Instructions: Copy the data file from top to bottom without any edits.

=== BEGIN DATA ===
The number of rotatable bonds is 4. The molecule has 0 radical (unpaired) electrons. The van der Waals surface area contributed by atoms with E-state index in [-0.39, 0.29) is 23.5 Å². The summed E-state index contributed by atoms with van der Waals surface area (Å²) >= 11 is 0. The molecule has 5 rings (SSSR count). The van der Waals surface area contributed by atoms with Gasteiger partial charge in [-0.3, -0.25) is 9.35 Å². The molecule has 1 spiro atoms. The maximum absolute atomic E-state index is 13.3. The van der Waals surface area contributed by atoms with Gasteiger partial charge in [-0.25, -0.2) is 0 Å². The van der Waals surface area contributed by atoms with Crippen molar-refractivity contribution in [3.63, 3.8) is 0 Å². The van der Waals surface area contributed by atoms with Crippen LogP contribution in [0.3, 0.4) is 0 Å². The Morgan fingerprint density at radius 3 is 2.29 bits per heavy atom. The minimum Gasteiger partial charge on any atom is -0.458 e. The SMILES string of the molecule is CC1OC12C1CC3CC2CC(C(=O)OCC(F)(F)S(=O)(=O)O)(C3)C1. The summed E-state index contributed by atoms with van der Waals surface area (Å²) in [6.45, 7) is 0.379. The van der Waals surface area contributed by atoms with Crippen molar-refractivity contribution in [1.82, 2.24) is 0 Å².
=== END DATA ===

The number of rotatable bonds is 4. The molecule has 0 radical (unpaired) electrons. The van der Waals surface area contributed by atoms with E-state index in [-0.39, 0.29) is 23.5 Å². The summed E-state index contributed by atoms with van der Waals surface area (Å²) >= 11 is 0. The molecule has 5 rings (SSSR count). The van der Waals surface area contributed by atoms with Gasteiger partial charge in [-0.3, -0.25) is 9.35 Å². The molecule has 1 spiro atoms. The maximum absolute atomic E-state index is 13.3. The van der Waals surface area contributed by atoms with Gasteiger partial charge in [-0.25, -0.2) is 0 Å². The van der Waals surface area contributed by atoms with Crippen molar-refractivity contribution in [3.63, 3.8) is 0 Å². The van der Waals surface area contributed by atoms with Crippen LogP contribution in [0.3, 0.4) is 0 Å². The Morgan fingerprint density at radius 3 is 2.29 bits per heavy atom. The minimum Gasteiger partial charge on any atom is -0.458 e. The SMILES string of the molecule is CC1OC12C1CC3CC2CC(C(=O)OCC(F)(F)S(=O)(=O)O)(C3)C1. The summed E-state index contributed by atoms with van der Waals surface area (Å²) in [6.45, 7) is 0.379. The van der Waals surface area contributed by atoms with Crippen molar-refractivity contribution in [1.82, 2.24) is 0 Å².